By Robert A. Kelly
How cool is this? You're a business, non-profit or
association manager. You decide to get serious about
your public relations and shift the spotlight away from
communications tactics. You implement an action
blueprint that (1), helps you persuade your key external
stakeholders to your way of thinking. And then (2), helps move them to
take actions that lead to your success as a department, division
or subsidiary manager.
It comes into sharper focus when that public relations blueprint
helps deliver target audience behaviors like new waves of
prospects buzzing around, more qualified calls about strategic
alliances, a jump up in repeat purchases, a boost in
the number of engineering consultants specifying your
products or services, and even increased membership
applications and contributions.
What is that blueprint, anyway? Try this: People act on
their own perception of the facts before them, which leads to
predictable behaviors about which something can be done.
When we create, change or reinforce that opinion by reaching,
persuading and moving-to-desired-action the very people
whose behaviors affect the organization the most, the public
relations mission is accomplished.
As I've said many times in the past about that fundamental
premise of public relations, it shines the PR spotlight directly
on those outside groups of people with a large say about how
successful a manager is going to be – namely, it targets
his or her most important external audiences.
But you need the PR folks assigned to your unit to buy into
the program and shift their priorities from communications
tactics to a workable, comprehensive plan like this one
designed to deliver those key, outside audience behaviors.
Behaviors, by the way, that obviously help or hinder a
manager in achieving his or her operating objectives.
The real work for you as the department, division or subsidiary
manager starts by listing all your key external audiences in
priority order so that you initially focus your resources on
that number one audience.
Next step is answering the question, what do members of that
audience think about your organization? Short of spending big
money on professional survey counsel, you and your PR team
can/should/must interact with those members by asking
questions such as "What, if anything, do you think about us?
Have you ever dealt with our people? Were you pleased with
the experience? Have you heard other comments about our
At each step in this perception monitoring drill, you and your
team must watch carefully for negatives like false assumptions,
rumors, misconceptions and inaccurate statements. In other
words, negativities that might turn into target audience
behaviors that could really damage your operation.
The monitoring data you collect is the stuff of your public
relations goal. For example, stifle the rumor, straighten out the
misconception, turn around the false assumption, or make that
However, managers know that achieving any goal demands the
right supporting strategy to show you how to reach it.
Considering the workload, you'll be glad to know that opinion/
perception matters allow just three strategy choices: create
perception where there isn't any, change existing perception,
or reinforce it. But be alert to the need to select a strategy that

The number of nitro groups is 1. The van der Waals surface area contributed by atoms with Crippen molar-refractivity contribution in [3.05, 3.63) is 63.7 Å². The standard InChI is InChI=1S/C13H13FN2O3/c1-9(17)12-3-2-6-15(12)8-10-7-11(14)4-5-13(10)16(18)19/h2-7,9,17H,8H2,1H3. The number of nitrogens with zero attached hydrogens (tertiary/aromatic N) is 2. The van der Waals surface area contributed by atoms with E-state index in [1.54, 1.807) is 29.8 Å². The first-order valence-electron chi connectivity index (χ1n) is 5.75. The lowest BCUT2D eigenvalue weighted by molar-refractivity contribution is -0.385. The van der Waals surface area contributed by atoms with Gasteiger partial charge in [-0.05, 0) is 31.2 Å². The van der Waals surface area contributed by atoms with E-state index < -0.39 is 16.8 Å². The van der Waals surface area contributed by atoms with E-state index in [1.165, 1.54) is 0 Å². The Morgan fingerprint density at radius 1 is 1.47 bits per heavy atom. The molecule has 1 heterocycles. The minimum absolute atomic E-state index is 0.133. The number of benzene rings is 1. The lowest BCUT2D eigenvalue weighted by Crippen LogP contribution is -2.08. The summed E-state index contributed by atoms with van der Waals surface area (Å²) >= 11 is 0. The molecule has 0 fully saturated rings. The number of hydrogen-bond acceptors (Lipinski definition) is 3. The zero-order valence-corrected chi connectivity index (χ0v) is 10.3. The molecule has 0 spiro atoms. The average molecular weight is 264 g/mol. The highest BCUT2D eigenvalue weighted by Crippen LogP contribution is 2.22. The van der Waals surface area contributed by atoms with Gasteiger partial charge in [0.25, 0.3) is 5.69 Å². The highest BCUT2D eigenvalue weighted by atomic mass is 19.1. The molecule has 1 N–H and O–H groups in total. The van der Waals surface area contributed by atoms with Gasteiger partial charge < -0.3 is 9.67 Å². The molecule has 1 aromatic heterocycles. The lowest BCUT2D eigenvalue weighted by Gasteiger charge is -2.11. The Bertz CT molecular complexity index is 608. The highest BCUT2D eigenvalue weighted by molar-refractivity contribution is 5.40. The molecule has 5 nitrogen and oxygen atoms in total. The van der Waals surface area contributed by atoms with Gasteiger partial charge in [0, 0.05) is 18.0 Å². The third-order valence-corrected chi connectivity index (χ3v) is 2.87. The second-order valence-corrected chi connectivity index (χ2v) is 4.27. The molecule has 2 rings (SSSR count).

directly complements your public relations goal.
The real burden of this PR problem solving sequence rests with
the actual message you use to communicate your corrective facts
to your target audience. This is where the public relations heavy
lifting takes aim at altering individual perception among your target
First and foremost, your message must be clear, persuasive and
carefully factual if it is to nudge perception/opinion in your
direction and lead directly to those behaviors you desire. And it
will do so only if your message is both believable and compelling.
Which suggests that it be vetted prior to release by a variety of
individuals to insure that it measures up to these standards.
You're in luck because you will benefit from a long list of
communications tactics to help carry your message to the eyes
and ears of members of your target audience. The list includes
tactics like speeches, special events, media interviews and
newsletters as well as press releases, customer briefings, facility
tours, emails and quite a few others. Only caution here is,
research each tactic carefully to be certain it has a record of
reaching people just like those who make up your target
Fortunately, things can always be accelerated by adding more
high- impact communications tactics, increasing their frequencies
and fine-tuning your message.
Answering the opening question, using a public relations
blueprint of this nature can be extremely "cool." Especially
when you, as a unit manager for a business, non-profit or
association, take these steps to help persuade your key outside
stakeholders to your way of thinking, then help move them to
take actions that lead to your managerial success.
In my view, that IS the best PR has to offer managers.
Yes, Public Relations Can Help Your Business
Do you worry about certain behaviors among your most important audiences because those
behaviors are vital to achieving your objectives? If your answer is yes, you need
What Is "Best Practice" Public Relations?
Best practice public relations is that stays true to its fundamental premise.
A Simple Formula for Success
Leaders in the business world need public relations big time, and they show it every day.